8. Ivanna Vladkova Hollar & Giovanni Dell'Ariccia & Carlo Cottarelli, 2003. "Early Birds, Late Risers, and Sleeping Beauties; Bank Credit Growth to the Private Sector in Central and Eastern Europe and in the Balkans," IMF Working Papers 03/213, International Monetary Fund.
  9. Stephen G. Cecchetti, 1999. "Legal structure, financial structure, and the monetary policy transmission mechanism," Economic Policy Review, Federal Reserve Bank of New York, issue Jul, pages 9-28.
  10. Louis Kuijs, 2002. "Monetary Policy Transmission Mechanisms and Inflation in Slovakia," IMF Working Papers 02/80, International Monetary Fund.
  11. Jérôme Creel & Sandrine Levasseur, 2004. "How would a fixed-exchange-rate regime fit the transition economies?. The cases of the Czech Republic, Hungary and Poland," Revue de l'OFCE, Presses de Sciences-Po, vol. 91(5), pages 83-120.
  12. FFF1Jitka NNN1Rychtarikova, 2004. "The case of the Czech Republic," Demographic Research Special Collections, Max Planck Institute for Demographic Research, Rostock, Germany, vol. 2(5), pages 105-138, April.
  13. Ekaterina VOSTROKNUTOVA, 2003. "Polish Stabilization: What Can We Learn From the I (2) Cointegration Analysis," Economics Working Papers ECO2003/06, European University Institute.
  14. Hanson, Michael S., 2004. "The "price puzzle" reconsidered," Journal of Monetary Economics, Elsevier, vol. 51(7), pages 1385-1413, October.
  15. Bonin, John & Wachtel, Paul, 2002. "Financial sector development in transition economies: Lessons from the first decade," BOFIT Discussion Papers 9/2002, Bank of Finland, Institute for Economies in Transition.
  16. Sims, Christopher A., 1992. "Interpreting the macroeconomic time series facts : The effects of monetary policy," European Economic Review, Elsevier, vol. 36(5), pages 975-1000, June.
  17. Putkuri , Hanna, 2003. "Cross-country asymmetries in euro area monetary transmission: the role of national financial systems," Research Discussion Papers 15/2003, Bank of Finland.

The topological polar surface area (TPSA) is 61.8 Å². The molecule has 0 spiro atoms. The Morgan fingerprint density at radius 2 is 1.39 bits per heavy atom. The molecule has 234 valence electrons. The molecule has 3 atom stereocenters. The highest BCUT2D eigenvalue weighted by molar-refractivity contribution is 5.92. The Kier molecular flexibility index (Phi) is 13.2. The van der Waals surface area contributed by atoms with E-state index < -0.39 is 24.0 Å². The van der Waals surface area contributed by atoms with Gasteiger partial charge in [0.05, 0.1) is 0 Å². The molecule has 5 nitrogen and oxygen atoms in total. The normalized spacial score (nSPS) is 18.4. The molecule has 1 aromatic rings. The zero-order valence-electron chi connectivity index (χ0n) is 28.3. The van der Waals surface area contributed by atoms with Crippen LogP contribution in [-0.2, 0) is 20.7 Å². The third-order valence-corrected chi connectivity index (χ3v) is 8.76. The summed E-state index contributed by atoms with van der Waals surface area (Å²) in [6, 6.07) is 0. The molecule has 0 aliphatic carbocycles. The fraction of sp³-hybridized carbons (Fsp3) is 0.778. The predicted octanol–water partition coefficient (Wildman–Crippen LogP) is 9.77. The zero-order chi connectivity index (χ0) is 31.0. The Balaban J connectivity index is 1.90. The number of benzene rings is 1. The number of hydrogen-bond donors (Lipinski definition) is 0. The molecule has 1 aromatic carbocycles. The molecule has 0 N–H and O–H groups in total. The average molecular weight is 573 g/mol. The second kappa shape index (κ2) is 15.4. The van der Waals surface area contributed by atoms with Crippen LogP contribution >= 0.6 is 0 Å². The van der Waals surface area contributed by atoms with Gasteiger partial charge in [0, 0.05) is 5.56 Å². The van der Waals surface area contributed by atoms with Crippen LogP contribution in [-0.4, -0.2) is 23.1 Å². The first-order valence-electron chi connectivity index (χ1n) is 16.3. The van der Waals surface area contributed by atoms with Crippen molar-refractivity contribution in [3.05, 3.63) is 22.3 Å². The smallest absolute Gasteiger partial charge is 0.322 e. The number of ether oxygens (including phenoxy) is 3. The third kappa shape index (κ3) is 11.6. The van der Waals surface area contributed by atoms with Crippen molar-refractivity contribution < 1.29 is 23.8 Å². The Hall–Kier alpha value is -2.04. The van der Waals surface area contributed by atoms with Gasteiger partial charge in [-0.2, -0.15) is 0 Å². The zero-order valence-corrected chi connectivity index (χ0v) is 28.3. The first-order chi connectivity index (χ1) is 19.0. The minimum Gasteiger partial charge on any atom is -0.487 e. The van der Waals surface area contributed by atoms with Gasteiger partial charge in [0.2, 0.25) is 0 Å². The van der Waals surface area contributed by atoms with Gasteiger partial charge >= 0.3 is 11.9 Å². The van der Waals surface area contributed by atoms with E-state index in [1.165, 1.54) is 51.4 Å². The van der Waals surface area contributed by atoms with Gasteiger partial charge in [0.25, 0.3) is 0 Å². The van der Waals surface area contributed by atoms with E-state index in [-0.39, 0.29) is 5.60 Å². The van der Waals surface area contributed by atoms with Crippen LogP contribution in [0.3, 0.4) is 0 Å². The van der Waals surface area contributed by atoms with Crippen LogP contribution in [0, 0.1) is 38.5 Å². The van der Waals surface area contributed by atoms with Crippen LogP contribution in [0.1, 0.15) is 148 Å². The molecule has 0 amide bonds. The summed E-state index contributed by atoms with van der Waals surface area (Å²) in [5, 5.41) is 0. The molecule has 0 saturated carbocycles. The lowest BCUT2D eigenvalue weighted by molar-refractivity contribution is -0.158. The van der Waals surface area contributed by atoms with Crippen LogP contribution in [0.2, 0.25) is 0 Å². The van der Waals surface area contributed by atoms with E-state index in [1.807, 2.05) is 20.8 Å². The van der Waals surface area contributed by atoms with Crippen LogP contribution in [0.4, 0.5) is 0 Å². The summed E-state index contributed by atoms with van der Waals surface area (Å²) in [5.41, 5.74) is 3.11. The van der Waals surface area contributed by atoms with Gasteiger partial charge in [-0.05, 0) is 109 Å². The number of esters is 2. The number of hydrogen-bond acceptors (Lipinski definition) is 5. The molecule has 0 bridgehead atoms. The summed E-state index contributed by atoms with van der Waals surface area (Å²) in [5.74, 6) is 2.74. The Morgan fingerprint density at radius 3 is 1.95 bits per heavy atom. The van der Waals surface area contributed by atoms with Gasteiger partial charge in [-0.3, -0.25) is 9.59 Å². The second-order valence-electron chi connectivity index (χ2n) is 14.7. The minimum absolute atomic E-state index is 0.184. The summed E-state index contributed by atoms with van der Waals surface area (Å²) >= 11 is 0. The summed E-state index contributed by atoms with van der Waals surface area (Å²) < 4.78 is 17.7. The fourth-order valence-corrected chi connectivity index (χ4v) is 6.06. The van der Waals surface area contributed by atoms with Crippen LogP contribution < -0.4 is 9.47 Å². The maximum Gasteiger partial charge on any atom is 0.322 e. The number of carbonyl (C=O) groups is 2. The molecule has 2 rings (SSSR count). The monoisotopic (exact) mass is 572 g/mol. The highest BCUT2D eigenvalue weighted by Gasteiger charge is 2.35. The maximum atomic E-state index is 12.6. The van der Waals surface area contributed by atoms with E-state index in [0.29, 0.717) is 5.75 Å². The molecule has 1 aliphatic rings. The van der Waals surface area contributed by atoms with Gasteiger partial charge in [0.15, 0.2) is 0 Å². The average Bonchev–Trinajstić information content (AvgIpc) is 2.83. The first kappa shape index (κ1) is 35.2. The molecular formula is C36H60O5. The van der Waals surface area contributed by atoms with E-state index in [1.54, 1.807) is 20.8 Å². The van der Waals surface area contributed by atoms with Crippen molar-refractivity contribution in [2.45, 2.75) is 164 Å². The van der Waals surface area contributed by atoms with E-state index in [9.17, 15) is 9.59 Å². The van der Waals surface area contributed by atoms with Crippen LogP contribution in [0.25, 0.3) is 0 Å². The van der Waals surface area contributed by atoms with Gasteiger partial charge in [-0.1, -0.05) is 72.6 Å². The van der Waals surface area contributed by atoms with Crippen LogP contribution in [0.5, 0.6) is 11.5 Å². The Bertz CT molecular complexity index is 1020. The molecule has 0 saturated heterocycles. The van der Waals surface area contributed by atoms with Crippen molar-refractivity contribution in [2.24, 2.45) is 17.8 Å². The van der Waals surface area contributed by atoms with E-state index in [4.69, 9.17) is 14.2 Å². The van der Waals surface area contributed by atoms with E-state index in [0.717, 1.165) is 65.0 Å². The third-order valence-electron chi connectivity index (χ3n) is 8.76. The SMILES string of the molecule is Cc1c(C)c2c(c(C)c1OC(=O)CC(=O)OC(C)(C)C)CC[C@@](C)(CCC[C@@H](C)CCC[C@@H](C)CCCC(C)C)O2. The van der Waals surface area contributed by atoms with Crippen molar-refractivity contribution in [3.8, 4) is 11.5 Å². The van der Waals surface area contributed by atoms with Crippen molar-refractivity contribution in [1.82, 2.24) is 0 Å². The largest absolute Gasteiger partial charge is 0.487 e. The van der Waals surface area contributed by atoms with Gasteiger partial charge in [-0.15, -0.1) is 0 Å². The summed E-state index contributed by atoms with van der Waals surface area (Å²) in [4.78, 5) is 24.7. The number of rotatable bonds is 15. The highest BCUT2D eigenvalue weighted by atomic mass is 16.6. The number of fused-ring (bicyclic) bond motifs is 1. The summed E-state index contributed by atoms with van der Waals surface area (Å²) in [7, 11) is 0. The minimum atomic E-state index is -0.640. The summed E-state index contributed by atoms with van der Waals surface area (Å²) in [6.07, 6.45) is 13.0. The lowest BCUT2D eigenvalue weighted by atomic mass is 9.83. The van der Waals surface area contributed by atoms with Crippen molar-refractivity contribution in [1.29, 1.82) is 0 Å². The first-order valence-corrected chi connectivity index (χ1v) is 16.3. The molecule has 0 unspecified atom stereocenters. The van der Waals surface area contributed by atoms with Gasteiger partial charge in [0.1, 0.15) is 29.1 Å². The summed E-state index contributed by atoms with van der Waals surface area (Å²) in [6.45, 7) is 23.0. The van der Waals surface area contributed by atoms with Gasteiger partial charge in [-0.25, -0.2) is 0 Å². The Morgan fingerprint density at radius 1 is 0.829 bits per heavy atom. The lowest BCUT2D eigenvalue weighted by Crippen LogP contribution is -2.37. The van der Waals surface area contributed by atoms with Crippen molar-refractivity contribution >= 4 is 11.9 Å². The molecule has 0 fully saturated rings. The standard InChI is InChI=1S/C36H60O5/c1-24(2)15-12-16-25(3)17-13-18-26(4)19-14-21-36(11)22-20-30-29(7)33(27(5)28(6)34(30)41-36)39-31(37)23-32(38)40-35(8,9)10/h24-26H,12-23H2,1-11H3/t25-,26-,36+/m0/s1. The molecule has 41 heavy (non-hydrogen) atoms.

18. Georgy Ganev & Krisztina Molnar & Krzysztof Rybinski & Przemyslaw Wozniak, 2002. "Transmission Mechanism of Monetary Policy in Centraland Eastern Europe," CASE Network Reports 0052, CASE-Center for Social and Economic Research.
Full references (including those not matched with items on IDEAS)

This item is not listed on Wikipedia, on a reading list or among the top items on IDEAS.

When requesting a correction, please mention this item's handle: RePEc:icf:icfjmo:v:05:y:2007:i:1:p:30-59. See general information about how to correct material in RePEc.

For technical questions regarding this item, or to correct its authors, title, abstract, bibliographic or download information, contact: (G R K Murty)

If you have authored this item and are not yet registered with RePEc, we encourage you to do it here. This allows to link your profile to this item. It also allows you to accept potential citations to this item that we are uncertain about.

If references are entirely missing, you can add them using this form.

If the full references list an item that is present in RePEc, but the system did not link to it, you can help with this form.

If you know of missing items citing this one, you can help us creating those links by adding the relevant references in the same way as above, for each refering item. If you are a registered author of this item, you may also want to check the "citations" tab in your profile, as there may be some citations waiting for confirmation.

Please note that corrections may take a couple of weeks to filter through the various RePEc services.

This information is provided to you by IDEAS at the Research Division of the Federal Reserve Bank of St. Louis using RePEc data.